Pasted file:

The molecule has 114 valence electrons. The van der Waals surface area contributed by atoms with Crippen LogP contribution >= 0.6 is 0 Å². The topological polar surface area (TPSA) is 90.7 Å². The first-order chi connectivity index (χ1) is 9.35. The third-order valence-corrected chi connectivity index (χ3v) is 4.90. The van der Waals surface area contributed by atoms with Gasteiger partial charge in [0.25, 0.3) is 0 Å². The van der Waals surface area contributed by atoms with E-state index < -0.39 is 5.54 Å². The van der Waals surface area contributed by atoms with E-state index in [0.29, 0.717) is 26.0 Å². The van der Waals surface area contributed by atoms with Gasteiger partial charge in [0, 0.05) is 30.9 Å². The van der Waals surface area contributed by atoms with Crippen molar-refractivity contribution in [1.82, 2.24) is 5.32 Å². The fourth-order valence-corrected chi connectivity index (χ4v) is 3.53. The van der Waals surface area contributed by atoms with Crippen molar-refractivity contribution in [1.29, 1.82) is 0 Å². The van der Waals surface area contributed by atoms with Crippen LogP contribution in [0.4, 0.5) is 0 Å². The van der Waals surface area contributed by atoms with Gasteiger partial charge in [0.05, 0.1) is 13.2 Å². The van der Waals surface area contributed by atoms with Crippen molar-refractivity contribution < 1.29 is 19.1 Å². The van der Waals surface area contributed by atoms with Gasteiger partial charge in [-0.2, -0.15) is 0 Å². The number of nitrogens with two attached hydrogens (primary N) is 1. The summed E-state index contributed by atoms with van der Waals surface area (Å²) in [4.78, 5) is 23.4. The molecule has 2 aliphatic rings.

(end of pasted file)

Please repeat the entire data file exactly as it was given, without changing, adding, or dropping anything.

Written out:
The molecule has 114 valence electrons. The van der Waals surface area contributed by atoms with Crippen LogP contribution >= 0.6 is 0 Å². The topological polar surface area (TPSA) is 90.7 Å². The first-order chi connectivity index (χ1) is 9.35. The third-order valence-corrected chi connectivity index (χ3v) is 4.90. The van der Waals surface area contributed by atoms with Gasteiger partial charge in [0.25, 0.3) is 0 Å². The van der Waals surface area contributed by atoms with E-state index < -0.39 is 5.54 Å². The van der Waals surface area contributed by atoms with E-state index in [0.29, 0.717) is 26.0 Å². The van der Waals surface area contributed by atoms with Gasteiger partial charge in [0, 0.05) is 30.9 Å². The van der Waals surface area contributed by atoms with Crippen molar-refractivity contribution in [1.82, 2.24) is 5.32 Å². The fourth-order valence-corrected chi connectivity index (χ4v) is 3.53. The van der Waals surface area contributed by atoms with Crippen molar-refractivity contribution in [1.29, 1.82) is 0 Å². The van der Waals surface area contributed by atoms with Crippen LogP contribution in [0.4, 0.5) is 0 Å². The van der Waals surface area contributed by atoms with Gasteiger partial charge in [0.05, 0.1) is 13.2 Å². The van der Waals surface area contributed by atoms with Crippen molar-refractivity contribution < 1.29 is 19.1 Å². The van der Waals surface area contributed by atoms with Gasteiger partial charge in [-0.2, -0.15) is 0 Å². The number of nitrogens with two attached hydrogens (primary N) is 1. The summed E-state index contributed by atoms with van der Waals surface area (Å²) in [4.78, 5) is 23.4. The molecule has 2 aliphatic rings.